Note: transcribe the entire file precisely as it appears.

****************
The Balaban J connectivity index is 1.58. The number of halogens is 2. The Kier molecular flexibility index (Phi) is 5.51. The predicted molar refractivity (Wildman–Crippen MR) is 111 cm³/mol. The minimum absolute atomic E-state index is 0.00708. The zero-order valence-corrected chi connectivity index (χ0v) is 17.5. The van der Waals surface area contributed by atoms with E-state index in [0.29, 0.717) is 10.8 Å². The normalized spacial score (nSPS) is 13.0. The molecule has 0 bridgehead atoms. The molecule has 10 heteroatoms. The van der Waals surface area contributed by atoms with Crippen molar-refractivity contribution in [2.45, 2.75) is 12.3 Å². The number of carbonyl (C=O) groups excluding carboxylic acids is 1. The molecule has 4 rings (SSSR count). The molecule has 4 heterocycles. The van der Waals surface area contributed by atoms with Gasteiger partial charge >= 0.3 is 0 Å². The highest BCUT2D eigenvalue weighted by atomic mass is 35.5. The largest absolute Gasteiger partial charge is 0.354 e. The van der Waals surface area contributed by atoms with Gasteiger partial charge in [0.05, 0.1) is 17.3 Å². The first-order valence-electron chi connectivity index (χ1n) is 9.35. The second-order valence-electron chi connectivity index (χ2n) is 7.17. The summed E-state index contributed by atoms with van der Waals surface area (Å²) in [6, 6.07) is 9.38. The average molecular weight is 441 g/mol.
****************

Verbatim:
The Balaban J connectivity index is 1.58. The number of halogens is 2. The Kier molecular flexibility index (Phi) is 5.51. The predicted molar refractivity (Wildman–Crippen MR) is 111 cm³/mol. The minimum absolute atomic E-state index is 0.00708. The zero-order valence-corrected chi connectivity index (χ0v) is 17.5. The van der Waals surface area contributed by atoms with E-state index in [0.29, 0.717) is 10.8 Å². The normalized spacial score (nSPS) is 13.0. The molecule has 0 bridgehead atoms. The molecule has 10 heteroatoms. The van der Waals surface area contributed by atoms with Crippen molar-refractivity contribution in [2.45, 2.75) is 12.3 Å². The number of carbonyl (C=O) groups excluding carboxylic acids is 1. The molecule has 4 rings (SSSR count). The molecule has 4 heterocycles. The van der Waals surface area contributed by atoms with Gasteiger partial charge >= 0.3 is 0 Å². The highest BCUT2D eigenvalue weighted by atomic mass is 35.5. The largest absolute Gasteiger partial charge is 0.354 e. The van der Waals surface area contributed by atoms with Gasteiger partial charge in [0.05, 0.1) is 17.3 Å². The first-order valence-electron chi connectivity index (χ1n) is 9.35. The second-order valence-electron chi connectivity index (χ2n) is 7.17. The summed E-state index contributed by atoms with van der Waals surface area (Å²) in [6, 6.07) is 9.38. The average molecular weight is 441 g/mol.